Super can be confusing so through a series called Super 101 we’re going to strip back the jargon and help make it easier to understand.
Our first article addressed what super is and where it comes from. In this article, we talk about when and how you can access your super.
When can I access my super?
For most of us, we spend our entire working lives contributing to super, but when do we get to access this pool of hard earned money?
Yes, for some of us, retirement feels like a lifetime away, but time does fly and before you know it, you’ve retired.
Accessing your super is dependent on your preservation age and meeting a condition of release. Basically, it’s a term that means a member can take their super out after satisfying a condition, such as retiring. The most common conditions of release are;
- Age, you turn 65 years or older (even if you haven’t retired)
- Permanent retirement on or after your preservation age
- Termination of employment after turning 60, with no intention of returning to the workforce.
How can I access it?
Once you’ve met a condition of release, how do you get your hands on it? How you access or take out your super depends on your fund and how you plan to use it throughout your retirement.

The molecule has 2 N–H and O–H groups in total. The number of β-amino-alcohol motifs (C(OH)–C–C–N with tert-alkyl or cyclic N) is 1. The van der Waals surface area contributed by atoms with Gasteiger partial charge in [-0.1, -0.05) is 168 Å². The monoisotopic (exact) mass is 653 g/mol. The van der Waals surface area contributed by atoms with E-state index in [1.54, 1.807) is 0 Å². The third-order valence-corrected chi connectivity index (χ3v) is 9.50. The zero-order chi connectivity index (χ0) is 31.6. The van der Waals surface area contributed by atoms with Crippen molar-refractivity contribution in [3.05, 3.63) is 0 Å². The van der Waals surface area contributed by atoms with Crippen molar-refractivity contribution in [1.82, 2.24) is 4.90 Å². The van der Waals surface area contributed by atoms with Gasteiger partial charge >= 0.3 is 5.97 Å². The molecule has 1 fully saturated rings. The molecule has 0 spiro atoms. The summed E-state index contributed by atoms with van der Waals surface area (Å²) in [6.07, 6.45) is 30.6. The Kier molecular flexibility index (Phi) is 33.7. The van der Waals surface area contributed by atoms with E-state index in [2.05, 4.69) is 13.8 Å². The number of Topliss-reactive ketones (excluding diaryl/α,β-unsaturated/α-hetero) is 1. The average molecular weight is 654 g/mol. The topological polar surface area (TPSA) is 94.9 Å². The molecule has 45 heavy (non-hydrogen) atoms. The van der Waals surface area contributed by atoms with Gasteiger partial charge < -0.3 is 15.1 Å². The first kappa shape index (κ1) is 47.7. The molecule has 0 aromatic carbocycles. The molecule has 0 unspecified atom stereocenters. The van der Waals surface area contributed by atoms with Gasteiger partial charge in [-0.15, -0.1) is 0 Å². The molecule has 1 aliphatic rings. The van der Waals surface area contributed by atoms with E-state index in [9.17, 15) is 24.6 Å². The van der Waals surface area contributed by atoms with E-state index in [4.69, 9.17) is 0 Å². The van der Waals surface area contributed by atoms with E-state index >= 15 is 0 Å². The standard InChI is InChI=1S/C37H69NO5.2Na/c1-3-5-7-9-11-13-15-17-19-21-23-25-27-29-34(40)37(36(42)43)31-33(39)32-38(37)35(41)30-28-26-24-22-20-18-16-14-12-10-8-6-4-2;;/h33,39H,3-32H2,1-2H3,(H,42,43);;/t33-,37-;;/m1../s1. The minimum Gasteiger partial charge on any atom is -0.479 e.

- Vision Super offer a Non-commutable Pension (NCAP) and an Allocated Pension.
The NCAP are for those who are still working and are not ready to fully retire. If you have reached your preservation age, you can commence transitioning to retirement and access part of your super, while working in a reduced capacity.
- The Allocated Pension is for those who have retired, reached their preservation age or are over the age of 65.
- Or, you can take all your super as a lump sum and invest it or spend it yourself.
Keep an eye out for our next Super 101 article and to find out which payment option is better for you, lump sum or pension? For more information, please visit our website.